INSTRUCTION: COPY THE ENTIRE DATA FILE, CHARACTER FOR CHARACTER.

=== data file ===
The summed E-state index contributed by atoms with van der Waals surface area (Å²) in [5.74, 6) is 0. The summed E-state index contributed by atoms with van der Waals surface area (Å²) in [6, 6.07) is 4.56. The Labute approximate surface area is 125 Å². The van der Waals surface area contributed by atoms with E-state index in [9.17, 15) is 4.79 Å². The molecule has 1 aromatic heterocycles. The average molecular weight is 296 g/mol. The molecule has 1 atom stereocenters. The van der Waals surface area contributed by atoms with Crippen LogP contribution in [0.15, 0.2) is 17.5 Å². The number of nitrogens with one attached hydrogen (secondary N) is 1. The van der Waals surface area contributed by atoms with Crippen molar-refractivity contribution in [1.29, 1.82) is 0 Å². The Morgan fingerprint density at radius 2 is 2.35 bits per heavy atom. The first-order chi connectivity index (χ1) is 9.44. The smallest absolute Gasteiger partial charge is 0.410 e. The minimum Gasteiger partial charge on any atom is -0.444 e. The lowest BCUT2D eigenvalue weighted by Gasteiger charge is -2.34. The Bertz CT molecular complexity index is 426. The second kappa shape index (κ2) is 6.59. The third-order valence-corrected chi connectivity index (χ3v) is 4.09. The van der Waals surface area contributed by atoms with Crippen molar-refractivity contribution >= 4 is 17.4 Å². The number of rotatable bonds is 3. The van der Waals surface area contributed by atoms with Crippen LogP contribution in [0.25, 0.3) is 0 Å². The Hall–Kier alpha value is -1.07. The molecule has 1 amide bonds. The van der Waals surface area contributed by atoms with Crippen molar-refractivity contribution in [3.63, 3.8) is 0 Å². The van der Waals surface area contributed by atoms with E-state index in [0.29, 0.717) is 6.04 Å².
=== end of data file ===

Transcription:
The summed E-state index contributed by atoms with van der Waals surface area (Å²) in [5.74, 6) is 0. The summed E-state index contributed by atoms with van der Waals surface area (Å²) in [6, 6.07) is 4.56. The Labute approximate surface area is 125 Å². The van der Waals surface area contributed by atoms with E-state index in [9.17, 15) is 4.79 Å². The molecule has 1 aromatic heterocycles. The average molecular weight is 296 g/mol. The molecule has 1 atom stereocenters. The van der Waals surface area contributed by atoms with Crippen LogP contribution in [0.15, 0.2) is 17.5 Å². The number of nitrogens with one attached hydrogen (secondary N) is 1. The van der Waals surface area contributed by atoms with Crippen molar-refractivity contribution in [1.29, 1.82) is 0 Å². The Morgan fingerprint density at radius 2 is 2.35 bits per heavy atom. The first-order chi connectivity index (χ1) is 9.44. The smallest absolute Gasteiger partial charge is 0.410 e. The minimum Gasteiger partial charge on any atom is -0.444 e. The lowest BCUT2D eigenvalue weighted by Gasteiger charge is -2.34. The Bertz CT molecular complexity index is 426. The second kappa shape index (κ2) is 6.59. The third-order valence-corrected chi connectivity index (χ3v) is 4.09. The van der Waals surface area contributed by atoms with Crippen molar-refractivity contribution >= 4 is 17.4 Å². The number of rotatable bonds is 3. The van der Waals surface area contributed by atoms with Crippen LogP contribution in [0.25, 0.3) is 0 Å². The Hall–Kier alpha value is -1.07. The molecule has 1 amide bonds. The van der Waals surface area contributed by atoms with Crippen molar-refractivity contribution in [3.63, 3.8) is 0 Å². The van der Waals surface area contributed by atoms with E-state index in [0.29, 0.717) is 6.04 Å².